One of our favorite recent examples of masking/layering in logo design is Bedow’s design for photographer Gustav Almestal, which layers different abstract patterns behind the “G”. In this example, the letter “G” not only masks the patterns, but it becomes a statement about the lens, or eye of Gustav Almestal. Additional it hints at concepts of light and shadow. Powerful!

8. Simple typography paired with monograms

There’s always be a place for the classics. Lately we’ve been seeing a resurgence of simple, well-crafted typefaces paired with monograms. Designers are honing their skills with classic typefaces of the past, which involves giving precise attention to the basic parameters of logo typography: typeface choice, kerning and letter-spacing.

Logo with simple and classic typography

Logo avec typographie simple et classique réalisé par Tee™ pour Jamestown Coffee Roasters.

Logo with simple and classic typography

via Savvy.

Logo with simple and classic typography

via Bunch.

Logo with simple and classic typography

via Perky Bros.

Showcased above are some brilliant examples of this trend. The typeface for the Wagon Wheel is simple and unmodified. It’s clear that the typeface choice was carefully made: Its character shapes nod to the past (think wagons) but also holds aspects of modernism to bring the brand into current times. Further, notice the perfectly balanced kerning in logo. You can bet your buck that the kerning didn’t look that good without some keen adjustment.

In another superb example, the typeface chosen for the Marohnić Tomek & Gjoić relates to the early Monotype era of typography. The typeface is beautiful on its own, and when treated with a careful eye results in a powerful logo and monotype that champions classic simplicity.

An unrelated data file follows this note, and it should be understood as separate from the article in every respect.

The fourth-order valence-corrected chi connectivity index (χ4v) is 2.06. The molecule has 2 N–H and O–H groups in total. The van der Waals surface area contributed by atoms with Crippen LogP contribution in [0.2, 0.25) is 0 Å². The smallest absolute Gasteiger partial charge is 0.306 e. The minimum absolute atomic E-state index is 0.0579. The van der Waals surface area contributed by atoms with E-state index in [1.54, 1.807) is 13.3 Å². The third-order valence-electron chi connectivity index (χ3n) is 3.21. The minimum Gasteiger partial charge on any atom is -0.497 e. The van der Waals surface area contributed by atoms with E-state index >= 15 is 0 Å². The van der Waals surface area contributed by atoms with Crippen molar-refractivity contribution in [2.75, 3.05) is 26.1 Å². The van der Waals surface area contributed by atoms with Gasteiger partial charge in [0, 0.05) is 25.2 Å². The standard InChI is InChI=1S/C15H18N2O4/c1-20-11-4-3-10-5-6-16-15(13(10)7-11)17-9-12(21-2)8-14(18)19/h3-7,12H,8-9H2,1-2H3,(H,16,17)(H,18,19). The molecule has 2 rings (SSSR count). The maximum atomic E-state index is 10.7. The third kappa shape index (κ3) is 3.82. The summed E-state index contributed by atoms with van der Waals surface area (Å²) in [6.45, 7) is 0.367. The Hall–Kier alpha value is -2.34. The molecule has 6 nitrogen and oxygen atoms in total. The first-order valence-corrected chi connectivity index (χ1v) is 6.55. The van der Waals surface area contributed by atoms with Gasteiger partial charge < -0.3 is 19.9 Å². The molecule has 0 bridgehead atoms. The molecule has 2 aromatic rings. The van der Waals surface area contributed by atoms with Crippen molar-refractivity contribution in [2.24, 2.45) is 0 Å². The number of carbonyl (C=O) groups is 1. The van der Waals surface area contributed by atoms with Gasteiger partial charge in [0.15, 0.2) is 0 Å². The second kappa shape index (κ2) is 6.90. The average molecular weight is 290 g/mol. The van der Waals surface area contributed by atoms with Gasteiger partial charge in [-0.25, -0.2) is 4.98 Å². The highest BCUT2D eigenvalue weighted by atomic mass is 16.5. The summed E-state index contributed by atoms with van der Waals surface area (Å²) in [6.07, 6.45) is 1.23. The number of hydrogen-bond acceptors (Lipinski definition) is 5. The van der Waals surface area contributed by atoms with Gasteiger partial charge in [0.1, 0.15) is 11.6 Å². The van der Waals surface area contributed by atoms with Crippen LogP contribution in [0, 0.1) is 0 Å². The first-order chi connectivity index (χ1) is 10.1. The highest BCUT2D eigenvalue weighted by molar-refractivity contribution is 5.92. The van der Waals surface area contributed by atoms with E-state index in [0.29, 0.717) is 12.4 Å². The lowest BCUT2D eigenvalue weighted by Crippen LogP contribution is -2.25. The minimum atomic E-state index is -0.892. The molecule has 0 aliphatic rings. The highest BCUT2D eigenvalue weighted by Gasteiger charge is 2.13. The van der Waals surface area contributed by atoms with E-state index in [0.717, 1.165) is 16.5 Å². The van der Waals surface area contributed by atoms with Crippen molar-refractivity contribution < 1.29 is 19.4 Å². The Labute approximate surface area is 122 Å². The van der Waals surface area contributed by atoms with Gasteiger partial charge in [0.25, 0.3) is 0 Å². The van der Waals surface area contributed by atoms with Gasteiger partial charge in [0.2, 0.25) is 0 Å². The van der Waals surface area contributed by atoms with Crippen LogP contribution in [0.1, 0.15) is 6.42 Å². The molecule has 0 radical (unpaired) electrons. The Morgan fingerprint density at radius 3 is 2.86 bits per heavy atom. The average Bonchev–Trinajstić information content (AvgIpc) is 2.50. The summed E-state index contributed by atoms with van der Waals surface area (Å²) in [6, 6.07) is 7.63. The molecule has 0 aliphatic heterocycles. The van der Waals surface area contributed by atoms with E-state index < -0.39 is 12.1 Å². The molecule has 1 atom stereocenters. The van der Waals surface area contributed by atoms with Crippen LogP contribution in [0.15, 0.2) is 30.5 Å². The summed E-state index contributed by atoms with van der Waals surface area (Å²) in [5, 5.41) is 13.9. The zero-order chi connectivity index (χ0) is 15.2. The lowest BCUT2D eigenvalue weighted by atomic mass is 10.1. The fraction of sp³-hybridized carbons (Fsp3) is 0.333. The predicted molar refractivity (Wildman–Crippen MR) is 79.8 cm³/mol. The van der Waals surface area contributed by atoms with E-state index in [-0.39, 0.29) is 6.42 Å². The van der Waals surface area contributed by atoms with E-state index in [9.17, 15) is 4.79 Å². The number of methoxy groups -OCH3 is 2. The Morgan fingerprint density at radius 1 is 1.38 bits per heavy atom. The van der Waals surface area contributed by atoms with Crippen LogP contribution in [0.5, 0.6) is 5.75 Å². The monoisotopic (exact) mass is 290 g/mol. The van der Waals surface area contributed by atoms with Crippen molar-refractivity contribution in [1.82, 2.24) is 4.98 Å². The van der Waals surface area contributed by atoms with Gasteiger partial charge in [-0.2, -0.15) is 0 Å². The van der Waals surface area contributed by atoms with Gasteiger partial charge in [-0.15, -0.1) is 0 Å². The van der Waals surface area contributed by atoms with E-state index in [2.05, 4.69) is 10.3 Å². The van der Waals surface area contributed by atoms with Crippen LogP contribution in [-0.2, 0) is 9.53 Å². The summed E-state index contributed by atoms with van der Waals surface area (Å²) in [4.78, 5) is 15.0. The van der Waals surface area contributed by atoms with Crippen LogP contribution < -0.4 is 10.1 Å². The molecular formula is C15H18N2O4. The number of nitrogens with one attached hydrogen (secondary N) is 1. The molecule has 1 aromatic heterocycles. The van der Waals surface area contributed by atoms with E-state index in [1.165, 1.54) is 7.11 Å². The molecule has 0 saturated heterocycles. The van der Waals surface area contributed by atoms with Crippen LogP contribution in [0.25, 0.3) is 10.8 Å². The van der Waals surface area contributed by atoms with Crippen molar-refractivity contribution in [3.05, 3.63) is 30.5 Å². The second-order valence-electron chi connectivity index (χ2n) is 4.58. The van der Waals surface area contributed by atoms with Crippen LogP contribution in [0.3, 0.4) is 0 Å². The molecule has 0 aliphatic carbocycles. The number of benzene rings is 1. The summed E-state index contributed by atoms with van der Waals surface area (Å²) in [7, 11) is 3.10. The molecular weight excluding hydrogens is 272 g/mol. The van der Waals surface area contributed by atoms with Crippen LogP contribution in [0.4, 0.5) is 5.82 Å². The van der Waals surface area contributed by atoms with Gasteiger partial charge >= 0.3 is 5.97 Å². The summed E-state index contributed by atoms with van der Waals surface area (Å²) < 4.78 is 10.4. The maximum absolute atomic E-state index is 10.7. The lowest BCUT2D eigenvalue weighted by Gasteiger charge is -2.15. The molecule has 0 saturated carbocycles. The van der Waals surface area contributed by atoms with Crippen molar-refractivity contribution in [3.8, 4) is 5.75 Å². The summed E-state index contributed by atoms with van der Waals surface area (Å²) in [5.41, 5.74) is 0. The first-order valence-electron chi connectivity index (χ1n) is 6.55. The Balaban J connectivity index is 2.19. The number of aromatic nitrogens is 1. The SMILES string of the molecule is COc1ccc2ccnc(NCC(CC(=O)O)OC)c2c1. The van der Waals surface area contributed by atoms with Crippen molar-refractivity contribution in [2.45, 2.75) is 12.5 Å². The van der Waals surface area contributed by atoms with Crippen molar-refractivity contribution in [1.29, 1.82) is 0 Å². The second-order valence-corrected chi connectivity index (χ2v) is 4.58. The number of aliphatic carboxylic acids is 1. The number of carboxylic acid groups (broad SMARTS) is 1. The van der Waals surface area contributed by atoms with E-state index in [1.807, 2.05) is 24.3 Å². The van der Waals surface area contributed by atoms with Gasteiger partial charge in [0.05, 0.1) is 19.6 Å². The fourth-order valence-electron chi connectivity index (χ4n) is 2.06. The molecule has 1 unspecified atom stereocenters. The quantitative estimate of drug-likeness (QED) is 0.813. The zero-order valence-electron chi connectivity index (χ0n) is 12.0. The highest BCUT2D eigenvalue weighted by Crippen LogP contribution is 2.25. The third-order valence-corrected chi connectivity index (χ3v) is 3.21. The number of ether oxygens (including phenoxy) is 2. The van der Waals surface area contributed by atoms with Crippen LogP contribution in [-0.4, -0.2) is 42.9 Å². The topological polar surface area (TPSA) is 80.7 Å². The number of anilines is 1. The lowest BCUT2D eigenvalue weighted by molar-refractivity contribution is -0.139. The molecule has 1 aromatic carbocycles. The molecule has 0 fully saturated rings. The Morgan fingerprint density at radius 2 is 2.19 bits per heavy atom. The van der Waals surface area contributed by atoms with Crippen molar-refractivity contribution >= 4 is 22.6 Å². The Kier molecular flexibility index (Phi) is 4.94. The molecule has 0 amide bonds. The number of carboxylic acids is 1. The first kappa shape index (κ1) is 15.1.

9. Fundamental geometric shapes

Typography isn’t the only aspect of logo design receiving simplification these days. The actual shapes used in logos have as well, with an increased focus on minimal geometry, or geometry created with a less-is-more attitude. When you look at some of the advantages of this style—like branding versatility, easy readability and instant impact—it becomes clear that we should be seeing more in 2018!

Logo with simple geometric shapes
via Bond.
Logo with minimal geometric letter “K”

Logo réalisé par ludibes.

Logo with minimal geometric shapes

Logo réalisé par zotov.Agency™ pour FEEMO.

Logo with geometric form in shape of color swatches
via Kurppa Hosk.
Geometric “&” logo

Logo réalisé par Angstrom Alliance.

Logo with geometric pattern

via Bunch.

Geometric circular logo
via Bunch.

A great recent example of minimalist geometry can be seen in Kurppa Hosk’s logo design for office space design company Ogeborg. The logo takes the concept of a sample book or swatch book (commonly seen in the paint section at hardware stores) and turns it into a simple and recognizable geometric shape. Customers who see this shape should instantly understand that Ogeborg is a company that can help them with interior design.

2018: a year of contradicting logo trends

2018 looks to be an interesting year for logo design trends. We see both experimental typography and a return to basics. We see simple grids and geometry, as well as complex applications and layering of color and pattern. It looks to be a year where boundaries are pushed, and we can’t wait to see what the designers of the world come up with!


Original Article Link: 99designs
Author: Workerbee

10 Things Every Design Student Should Know To Succeed

Earning a degree in graphic design can be challenging. It takes an enormous amount of patience, hard work and strategic planning to get through numerous deadlines, periodic examinations and year-level challenges.

The list below covers useful tips for design students that are proven to double productivity and improve your performance.